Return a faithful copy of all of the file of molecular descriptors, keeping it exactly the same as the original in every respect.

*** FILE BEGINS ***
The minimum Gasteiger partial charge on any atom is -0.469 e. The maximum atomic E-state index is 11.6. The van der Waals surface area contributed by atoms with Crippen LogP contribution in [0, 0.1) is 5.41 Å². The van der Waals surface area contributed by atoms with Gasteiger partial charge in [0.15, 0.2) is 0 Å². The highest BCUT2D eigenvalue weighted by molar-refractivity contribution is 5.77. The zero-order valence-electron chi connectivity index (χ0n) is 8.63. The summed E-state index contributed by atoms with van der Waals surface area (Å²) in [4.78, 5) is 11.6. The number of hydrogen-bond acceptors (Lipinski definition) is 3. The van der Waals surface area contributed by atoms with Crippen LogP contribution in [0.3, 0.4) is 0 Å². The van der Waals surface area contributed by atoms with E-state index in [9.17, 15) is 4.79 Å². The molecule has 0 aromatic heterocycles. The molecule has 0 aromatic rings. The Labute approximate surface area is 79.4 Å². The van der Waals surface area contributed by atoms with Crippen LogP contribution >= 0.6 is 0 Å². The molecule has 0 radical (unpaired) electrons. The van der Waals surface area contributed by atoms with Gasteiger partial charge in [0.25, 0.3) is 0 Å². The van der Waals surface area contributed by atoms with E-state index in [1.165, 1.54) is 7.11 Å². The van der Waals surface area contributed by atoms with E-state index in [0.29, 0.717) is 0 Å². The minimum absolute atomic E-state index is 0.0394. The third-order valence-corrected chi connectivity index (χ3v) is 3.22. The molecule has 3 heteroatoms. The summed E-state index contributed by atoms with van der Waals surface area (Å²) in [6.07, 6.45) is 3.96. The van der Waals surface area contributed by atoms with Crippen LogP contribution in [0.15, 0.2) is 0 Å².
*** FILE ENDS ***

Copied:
The minimum Gasteiger partial charge on any atom is -0.469 e. The maximum atomic E-state index is 11.6. The van der Waals surface area contributed by atoms with Crippen LogP contribution in [0, 0.1) is 5.41 Å². The van der Waals surface area contributed by atoms with Gasteiger partial charge in [0.15, 0.2) is 0 Å². The highest BCUT2D eigenvalue weighted by molar-refractivity contribution is 5.77. The zero-order valence-electron chi connectivity index (χ0n) is 8.63. The summed E-state index contributed by atoms with van der Waals surface area (Å²) in [4.78, 5) is 11.6. The number of hydrogen-bond acceptors (Lipinski definition) is 3. The van der Waals surface area contributed by atoms with Crippen LogP contribution in [0.3, 0.4) is 0 Å². The van der Waals surface area contributed by atoms with E-state index in [9.17, 15) is 4.79 Å². The molecule has 0 aromatic heterocycles. The molecule has 0 aromatic rings. The Labute approximate surface area is 79.4 Å². The van der Waals surface area contributed by atoms with Crippen LogP contribution >= 0.6 is 0 Å². The molecule has 0 radical (unpaired) electrons. The van der Waals surface area contributed by atoms with Gasteiger partial charge in [0.25, 0.3) is 0 Å². The van der Waals surface area contributed by atoms with E-state index in [1.165, 1.54) is 7.11 Å². The van der Waals surface area contributed by atoms with E-state index in [0.29, 0.717) is 0 Å². The minimum absolute atomic E-state index is 0.0394. The third-order valence-corrected chi connectivity index (χ3v) is 3.22. The molecule has 3 heteroatoms. The summed E-state index contributed by atoms with van der Waals surface area (Å²) in [6.07, 6.45) is 3.96. The van der Waals surface area contributed by atoms with Crippen LogP contribution in [0.15, 0.2) is 0 Å².